Some cases of racial violence during the civil rights era are recorded in history books and burned into the nation's memory. The 1964 death of Frank Morris is not one of them.
Morris, a black man who owned a successful shoe repair shop in Ferriday, La., was wounded and later died after his store was set afire in the middle of the night. According to FBI documents, Morris was targeted by the Ku Klux Klan.
Now, decades later, a break in his case has attracted the attention of law enforcement officials and a dogged newspaper editor.
Since 2007, when Morris's name was placed on an FBI list of civil rights-era cold cases, Stanley Nelson, the editor of a weekly newspaper in Ferriday, has been searching for the answer to one question: Who killed Frank Morris?
Nelson reported last month that a 71-year-old local man has been implicated in the arson by the man's son, ex-wife and ex-brother-in-law. Nelson interviewed the man, who denied involvement.
Law enforcement officials would not comment on the case. But this month, Nelson wrote that he observed witnesses entering the local courthouse to appear before a county grand jury.
The renewed attention to Morris's case is part of an ongoing push by academics and Southern journalists working in partnership to dig up answers to many of the gruesome, racially motivated crimes committed decades ago.
And four years ago, the Department of Justice announced that it would renew investigations into civil rights-era slayings. Since then, 58 of the 110 cases the department identified have been closed. Six of the cases have been referred to state authorities for prosecution. Two have been prosecuted by the federal government. In many others, witnesses and suspected perpetrators of the crimes have died.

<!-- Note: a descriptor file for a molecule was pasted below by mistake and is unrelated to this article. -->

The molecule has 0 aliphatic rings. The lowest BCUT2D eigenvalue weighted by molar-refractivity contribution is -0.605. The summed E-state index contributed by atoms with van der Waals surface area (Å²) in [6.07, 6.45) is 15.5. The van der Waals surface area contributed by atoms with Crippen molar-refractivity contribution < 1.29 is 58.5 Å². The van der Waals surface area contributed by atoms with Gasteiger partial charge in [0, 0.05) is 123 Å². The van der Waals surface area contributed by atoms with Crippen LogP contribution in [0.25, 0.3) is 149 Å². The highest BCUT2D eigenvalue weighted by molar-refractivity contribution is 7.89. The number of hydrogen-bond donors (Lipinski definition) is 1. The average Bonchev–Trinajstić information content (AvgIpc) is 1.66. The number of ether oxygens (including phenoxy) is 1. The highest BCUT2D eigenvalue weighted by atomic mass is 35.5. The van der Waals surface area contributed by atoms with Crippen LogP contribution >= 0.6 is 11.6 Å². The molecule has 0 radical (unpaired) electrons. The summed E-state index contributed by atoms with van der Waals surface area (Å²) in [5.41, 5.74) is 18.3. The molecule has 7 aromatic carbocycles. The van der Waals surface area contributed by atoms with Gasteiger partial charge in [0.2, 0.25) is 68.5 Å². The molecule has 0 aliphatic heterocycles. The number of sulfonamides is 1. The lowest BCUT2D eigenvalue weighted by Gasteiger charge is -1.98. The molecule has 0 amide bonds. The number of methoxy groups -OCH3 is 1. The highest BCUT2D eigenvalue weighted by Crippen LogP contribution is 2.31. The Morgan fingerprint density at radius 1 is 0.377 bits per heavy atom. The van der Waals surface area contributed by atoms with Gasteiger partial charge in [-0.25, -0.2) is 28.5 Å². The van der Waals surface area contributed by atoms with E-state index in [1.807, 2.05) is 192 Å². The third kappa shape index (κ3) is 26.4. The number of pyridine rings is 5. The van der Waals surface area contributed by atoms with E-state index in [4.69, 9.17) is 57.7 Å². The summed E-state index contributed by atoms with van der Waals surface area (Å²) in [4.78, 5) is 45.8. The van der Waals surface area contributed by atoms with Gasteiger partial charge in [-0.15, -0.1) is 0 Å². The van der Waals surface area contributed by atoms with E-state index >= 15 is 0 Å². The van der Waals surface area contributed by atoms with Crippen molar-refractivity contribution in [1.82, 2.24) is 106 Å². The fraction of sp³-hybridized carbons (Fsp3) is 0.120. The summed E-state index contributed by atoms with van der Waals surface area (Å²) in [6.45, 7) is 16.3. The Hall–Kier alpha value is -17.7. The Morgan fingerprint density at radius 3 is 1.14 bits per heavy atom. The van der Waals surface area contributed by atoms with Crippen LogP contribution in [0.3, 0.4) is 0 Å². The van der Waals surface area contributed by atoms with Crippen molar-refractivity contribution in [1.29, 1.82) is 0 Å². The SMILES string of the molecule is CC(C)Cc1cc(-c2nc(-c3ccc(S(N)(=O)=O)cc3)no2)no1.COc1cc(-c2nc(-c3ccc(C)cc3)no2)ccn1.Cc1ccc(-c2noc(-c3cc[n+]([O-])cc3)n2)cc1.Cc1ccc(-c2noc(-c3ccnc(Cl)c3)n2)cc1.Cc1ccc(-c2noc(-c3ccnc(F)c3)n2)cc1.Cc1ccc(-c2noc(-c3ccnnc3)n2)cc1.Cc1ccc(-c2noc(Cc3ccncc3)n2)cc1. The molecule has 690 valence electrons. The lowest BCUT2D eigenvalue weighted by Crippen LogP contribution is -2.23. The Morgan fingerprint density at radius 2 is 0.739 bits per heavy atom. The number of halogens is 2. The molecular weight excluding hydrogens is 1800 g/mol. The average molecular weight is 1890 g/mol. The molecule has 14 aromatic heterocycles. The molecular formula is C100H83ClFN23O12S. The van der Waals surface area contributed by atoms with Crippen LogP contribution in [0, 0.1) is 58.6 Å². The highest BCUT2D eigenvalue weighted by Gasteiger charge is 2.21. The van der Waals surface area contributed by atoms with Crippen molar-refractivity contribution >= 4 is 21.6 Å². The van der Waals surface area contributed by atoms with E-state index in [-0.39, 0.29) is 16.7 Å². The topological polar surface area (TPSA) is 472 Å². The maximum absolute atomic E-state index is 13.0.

The lack of prosecutions has frustrated family members of the victims and some of the academics and Southern journalists working in conjunction with the Center for Investigative Reporting's Civil Rights Cold Case Project and Syracuse University's Cold Case Justice Initiative to find who committed the crimes.
"The opportunity to resolve these cases is now," said Nelson, who has worked with the cold-case groups. "That window has just about shut. I worry that there's not an urgency to solve these crimes. I don't think the nation understands that we still have time to do something about those crimes, but that chance is almost gone. "
Since the Morris case was reopened, a suspect from the 1960s has died and a key informant died the day the grand jury convened.
Jeff Hines, supervisory special agent in the FBI's civil rights unit, said the bureau is working hard to close the 52 remaining cases. "These aren't [cases where] we can run out and run down the road and see physical evidence. These are not quick cases, and we have to build these cases in order to ultimately try to prosecute a subject in the court of law," Hines said.
"A lot of people outside of law enforcement tend to look at it and say everyone knows who did it, but we have to prove it in a court of law."
Three of the cases will be spotlighted in the series "The Injustice Files," which began airing last week on the Investigation Discovery channel. The first focuses on Wharlest Jackson Sr., who was killed in 1967 just across the river from Ferriday in Natchez, Miss. A bomb was placed in Jackson's vehicle after he accepted a promotion, taking a job that had been held by whites at the tire company where he worked.
Filmmaker Keith Beauchamp, in collaboration with the FBI, tells the story of Jackson's death through interviews with Jackson's contemporaries, his children and a renewed look at old FBI files.
The stories are intended to spur new leads in the investigations, Beauchamp said. "There's still this dark cloud that hovers over the FBI, especially when you talk about civil rights in this country and civil rights murders," he said. "People are afraid to talk to authority figures. As a layman, I can go in."
In the documentary, Beauchamp interviews a man who old FBI files indicate might have been involved in Jackson's death. The filmmaker also points out there is no physical evidence remaining from the 44-year-old crime scene.
Wharlest Jackson Jr., who often rode his bicycle down the road to meet his dad when Wharlest Sr. was late coming home from work, discovered his father's charred truck on the road. The memory still brings him to tears.
"We are hopeful that the FBI will bring this to justice," Jackson Jr. said. "If they don't, we are certain that God will."